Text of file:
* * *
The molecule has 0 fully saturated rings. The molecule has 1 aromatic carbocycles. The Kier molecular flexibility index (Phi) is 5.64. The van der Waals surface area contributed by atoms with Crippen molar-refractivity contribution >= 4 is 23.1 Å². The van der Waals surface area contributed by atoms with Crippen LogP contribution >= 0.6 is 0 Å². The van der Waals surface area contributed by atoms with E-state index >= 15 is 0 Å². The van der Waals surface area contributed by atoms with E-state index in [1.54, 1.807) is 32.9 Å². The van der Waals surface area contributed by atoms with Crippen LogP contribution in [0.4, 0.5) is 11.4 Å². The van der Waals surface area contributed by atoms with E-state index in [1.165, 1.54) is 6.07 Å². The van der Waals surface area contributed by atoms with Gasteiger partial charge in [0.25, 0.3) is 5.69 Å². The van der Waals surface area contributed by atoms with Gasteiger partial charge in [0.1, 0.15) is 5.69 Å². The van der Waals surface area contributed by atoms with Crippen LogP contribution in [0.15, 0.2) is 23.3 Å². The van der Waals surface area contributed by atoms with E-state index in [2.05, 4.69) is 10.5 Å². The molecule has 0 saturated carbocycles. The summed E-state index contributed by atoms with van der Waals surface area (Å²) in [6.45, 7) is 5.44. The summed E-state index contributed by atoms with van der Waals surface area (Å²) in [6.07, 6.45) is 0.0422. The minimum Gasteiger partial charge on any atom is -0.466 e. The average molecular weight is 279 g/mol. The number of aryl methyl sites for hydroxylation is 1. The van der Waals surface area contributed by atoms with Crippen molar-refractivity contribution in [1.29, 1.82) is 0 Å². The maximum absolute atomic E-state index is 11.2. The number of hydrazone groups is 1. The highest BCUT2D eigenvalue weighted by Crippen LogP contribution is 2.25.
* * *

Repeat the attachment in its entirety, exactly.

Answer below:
The molecule has 0 fully saturated rings. The molecule has 1 aromatic carbocycles. The Kier molecular flexibility index (Phi) is 5.64. The van der Waals surface area contributed by atoms with Crippen molar-refractivity contribution >= 4 is 23.1 Å². The van der Waals surface area contributed by atoms with Crippen LogP contribution >= 0.6 is 0 Å². The van der Waals surface area contributed by atoms with E-state index >= 15 is 0 Å². The van der Waals surface area contributed by atoms with E-state index in [1.54, 1.807) is 32.9 Å². The van der Waals surface area contributed by atoms with Crippen LogP contribution in [0.4, 0.5) is 11.4 Å². The van der Waals surface area contributed by atoms with E-state index in [1.165, 1.54) is 6.07 Å². The van der Waals surface area contributed by atoms with Gasteiger partial charge in [0.25, 0.3) is 5.69 Å². The van der Waals surface area contributed by atoms with Gasteiger partial charge in [0.1, 0.15) is 5.69 Å². The van der Waals surface area contributed by atoms with Crippen LogP contribution in [0.15, 0.2) is 23.3 Å². The van der Waals surface area contributed by atoms with E-state index in [2.05, 4.69) is 10.5 Å². The molecule has 0 saturated carbocycles. The summed E-state index contributed by atoms with van der Waals surface area (Å²) in [6.45, 7) is 5.44. The summed E-state index contributed by atoms with van der Waals surface area (Å²) in [6.07, 6.45) is 0.0422. The minimum Gasteiger partial charge on any atom is -0.466 e. The average molecular weight is 279 g/mol. The number of aryl methyl sites for hydroxylation is 1. The van der Waals surface area contributed by atoms with Crippen molar-refractivity contribution in [1.29, 1.82) is 0 Å². The maximum absolute atomic E-state index is 11.2. The number of hydrazone groups is 1. The highest BCUT2D eigenvalue weighted by Crippen LogP contribution is 2.25.